Nurse practitioners vs. doctors: A medical turf war?

(Daily Caller) Some characterize the latest showdown between nurse practitioners and physicians in Pennsylvania, Michigan, Massachusetts, New Jersey, California, and Texas as a turf war — a medical fight like the farmers versus ranchers.

Legislatures in those states are considering bills that would allow nurse practitioners, or NPs, to treat patients without direct physician supervision. NPs are nurses with advanced training beyond that of RNs – most have a Master’s degree and a one-year internship.

So are some doctors resisting because of ego, coupled with just a plain old stubborn resistance to change? Or is it a genuine concern for their patients?

A survey conducted by Doctor Patient Medical Association shows that patients are top of mind – 64 percent of doctors polled said that quality would worsen by expanding nurses’ responsibilities.

And many doctors fear that the use of NPs and other “physician extenders” — a term they resent for its implication that doctors’ unique skills can be magically transferred to mid-level practitioners – is the first step down the slippery slope to “replace” doctors with cheaper, less-skilled professionals in the relentless pursuit oflower costs.

There are also practical reasons for their anxiety. Physicians Practice columnist James Doulgeris points out that most doctors don’t have the time or tools to effectively manage mid-level clinicians. And they rightly worry about assuming the liability for NPs who practice under their supervision – a potential cash cow for litigation-happy lawyers.

But smart doctors are figuring out that allowing NPs to practice what they are trained to do can be good for patients. “Docs have to wake up to the reality that the role of primary care must change, and get the tools to become team leaders,” says Nicholas Bonvincino, M.D., and VP of MDClick, an innovator in doctor-run, patient-centered medical homes.

Does that mean the “dumbing down” of medicine for patients? Not at all. Instead it allows NPs to practice at the top of their skills, and frees up the doctors to handle the more complex and difficult cases that play to their strengths.

For example, employing NPs in nursing homes would minimize those patients’ trips to the ER, often for slight changes in condition. This would save billions and keep ER resources free for those needing emergent care.

There aren’t enough doctors. As DC reports, only one-fourth of California counties meet federal guidelines for the number of primary care docs. And demand is about to explode with Obamacare. Insurance isn’t much good if you can’t get actual care.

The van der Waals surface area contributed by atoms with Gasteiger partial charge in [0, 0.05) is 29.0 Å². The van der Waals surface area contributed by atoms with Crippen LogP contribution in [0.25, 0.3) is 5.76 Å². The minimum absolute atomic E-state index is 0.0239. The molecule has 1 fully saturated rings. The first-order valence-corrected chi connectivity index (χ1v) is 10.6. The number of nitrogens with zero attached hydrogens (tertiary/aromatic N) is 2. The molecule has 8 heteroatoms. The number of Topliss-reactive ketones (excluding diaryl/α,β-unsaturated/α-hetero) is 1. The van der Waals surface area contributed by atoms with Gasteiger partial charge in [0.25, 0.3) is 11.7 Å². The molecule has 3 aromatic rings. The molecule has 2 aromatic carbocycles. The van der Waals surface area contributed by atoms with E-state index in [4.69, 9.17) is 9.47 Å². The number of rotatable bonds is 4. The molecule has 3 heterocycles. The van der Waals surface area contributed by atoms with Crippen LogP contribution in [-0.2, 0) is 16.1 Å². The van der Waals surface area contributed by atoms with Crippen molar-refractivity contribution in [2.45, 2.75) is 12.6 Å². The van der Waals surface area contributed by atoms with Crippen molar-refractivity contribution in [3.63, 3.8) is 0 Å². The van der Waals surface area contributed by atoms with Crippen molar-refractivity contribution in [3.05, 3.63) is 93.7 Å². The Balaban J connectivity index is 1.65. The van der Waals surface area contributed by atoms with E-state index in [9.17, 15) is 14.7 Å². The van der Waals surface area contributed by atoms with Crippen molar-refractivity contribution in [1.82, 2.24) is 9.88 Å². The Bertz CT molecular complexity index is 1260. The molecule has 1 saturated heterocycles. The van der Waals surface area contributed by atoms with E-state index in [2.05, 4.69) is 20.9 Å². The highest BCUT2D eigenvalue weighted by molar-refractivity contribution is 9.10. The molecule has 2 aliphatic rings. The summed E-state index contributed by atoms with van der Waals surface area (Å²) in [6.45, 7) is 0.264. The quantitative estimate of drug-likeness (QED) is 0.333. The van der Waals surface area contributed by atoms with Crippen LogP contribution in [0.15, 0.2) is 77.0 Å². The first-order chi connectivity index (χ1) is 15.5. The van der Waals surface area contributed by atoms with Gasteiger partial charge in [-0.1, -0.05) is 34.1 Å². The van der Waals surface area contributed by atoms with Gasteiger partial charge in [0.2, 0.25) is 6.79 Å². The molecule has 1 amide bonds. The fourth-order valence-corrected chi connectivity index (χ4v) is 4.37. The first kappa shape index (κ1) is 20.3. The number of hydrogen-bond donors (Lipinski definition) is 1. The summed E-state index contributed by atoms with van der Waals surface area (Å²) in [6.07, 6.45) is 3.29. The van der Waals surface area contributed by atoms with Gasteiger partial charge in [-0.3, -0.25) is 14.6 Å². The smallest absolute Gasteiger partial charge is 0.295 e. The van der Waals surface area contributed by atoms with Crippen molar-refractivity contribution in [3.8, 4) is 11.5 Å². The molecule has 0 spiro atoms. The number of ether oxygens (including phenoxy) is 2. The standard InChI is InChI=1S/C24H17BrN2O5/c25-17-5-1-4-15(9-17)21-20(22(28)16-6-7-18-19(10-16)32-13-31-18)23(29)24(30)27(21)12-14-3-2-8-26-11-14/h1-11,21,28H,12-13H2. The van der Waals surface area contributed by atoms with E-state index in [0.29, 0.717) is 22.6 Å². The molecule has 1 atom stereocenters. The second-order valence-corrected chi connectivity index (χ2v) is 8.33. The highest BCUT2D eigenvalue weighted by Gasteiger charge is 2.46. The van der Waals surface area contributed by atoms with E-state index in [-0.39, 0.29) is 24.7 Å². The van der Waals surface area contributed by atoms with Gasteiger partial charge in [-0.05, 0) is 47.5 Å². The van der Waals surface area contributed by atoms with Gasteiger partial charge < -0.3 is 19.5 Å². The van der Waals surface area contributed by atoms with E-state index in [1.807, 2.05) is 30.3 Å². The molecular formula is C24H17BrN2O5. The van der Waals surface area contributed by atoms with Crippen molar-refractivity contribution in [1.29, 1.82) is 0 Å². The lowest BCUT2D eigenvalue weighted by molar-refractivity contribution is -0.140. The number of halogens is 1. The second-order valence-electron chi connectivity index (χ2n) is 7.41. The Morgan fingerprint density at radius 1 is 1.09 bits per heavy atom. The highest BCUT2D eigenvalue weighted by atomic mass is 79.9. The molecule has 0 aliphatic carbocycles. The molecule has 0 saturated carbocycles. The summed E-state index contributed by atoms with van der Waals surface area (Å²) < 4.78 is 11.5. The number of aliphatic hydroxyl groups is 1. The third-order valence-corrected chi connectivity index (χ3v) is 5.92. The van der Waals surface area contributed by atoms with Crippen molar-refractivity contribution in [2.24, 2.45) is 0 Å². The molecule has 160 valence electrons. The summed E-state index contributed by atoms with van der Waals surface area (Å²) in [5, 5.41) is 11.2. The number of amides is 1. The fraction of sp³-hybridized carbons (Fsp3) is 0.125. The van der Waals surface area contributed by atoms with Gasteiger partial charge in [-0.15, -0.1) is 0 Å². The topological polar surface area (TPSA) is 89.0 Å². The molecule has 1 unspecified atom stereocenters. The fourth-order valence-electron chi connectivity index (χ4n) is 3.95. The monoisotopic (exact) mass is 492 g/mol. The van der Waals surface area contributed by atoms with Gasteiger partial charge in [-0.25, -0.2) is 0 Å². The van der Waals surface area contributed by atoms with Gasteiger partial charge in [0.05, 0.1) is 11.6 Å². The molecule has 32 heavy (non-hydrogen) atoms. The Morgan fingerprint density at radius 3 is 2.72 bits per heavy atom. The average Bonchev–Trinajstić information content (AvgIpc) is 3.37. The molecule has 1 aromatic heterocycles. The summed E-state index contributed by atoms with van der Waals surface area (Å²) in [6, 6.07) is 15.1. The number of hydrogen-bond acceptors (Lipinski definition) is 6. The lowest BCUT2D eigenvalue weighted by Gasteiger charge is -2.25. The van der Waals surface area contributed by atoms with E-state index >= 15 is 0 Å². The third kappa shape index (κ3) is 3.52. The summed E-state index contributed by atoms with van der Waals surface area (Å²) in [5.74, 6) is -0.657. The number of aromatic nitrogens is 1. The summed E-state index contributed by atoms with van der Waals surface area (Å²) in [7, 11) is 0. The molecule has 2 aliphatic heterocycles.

Given the choice of no doctor or a NP when you have a sick child — a common dilemma for the underserved and Medicaid patients – most parents will choose the NP.

But there is an even more convincing argument to be made for changing the paradigm of primary care:

Americans love convenience.

Retail clinics, which are mainly staffed by nurse practitioners, have exploded as a place for parents to take their kid with a runny nose without an appointment or for a millennial with no medical home yet as they bounce between jobs or college.

As changes in delivery strive to make health care a more abundant resource, patients and professional, rather than the strong hand of government or organized medicine are best to sort out these new delivery solutions.

But the current legislative battle is about “oversight,” and whether NPs are capable of practicing without any. Experts like Doulgeris say bills that allow NPs to practice without doctor supervision are not in the best interests of patients.

Instead, the conversation should be about figuring out how to get doctors and NPs to collaborate in new and better ways instead of just trying to plug people into slots already held by physicians. Dr. Bonvincino says NPs should not look to replace doctors in their current roles, but rather to forge a new frontier. And that’s not something that can be achieved through government interventions like laws and regulations.

The best the legislatures could do is to eliminate the liability issue and expand the number of NPs allowed to practice under the tutelage of a single physician. California’s Marcy Zwelling, MD says that would immediately increase access.

But then the legislatures should get out of the way and let the professionals work it out. And the professionals need to start talking instead of fighting over old turf that’s already begun to disappear.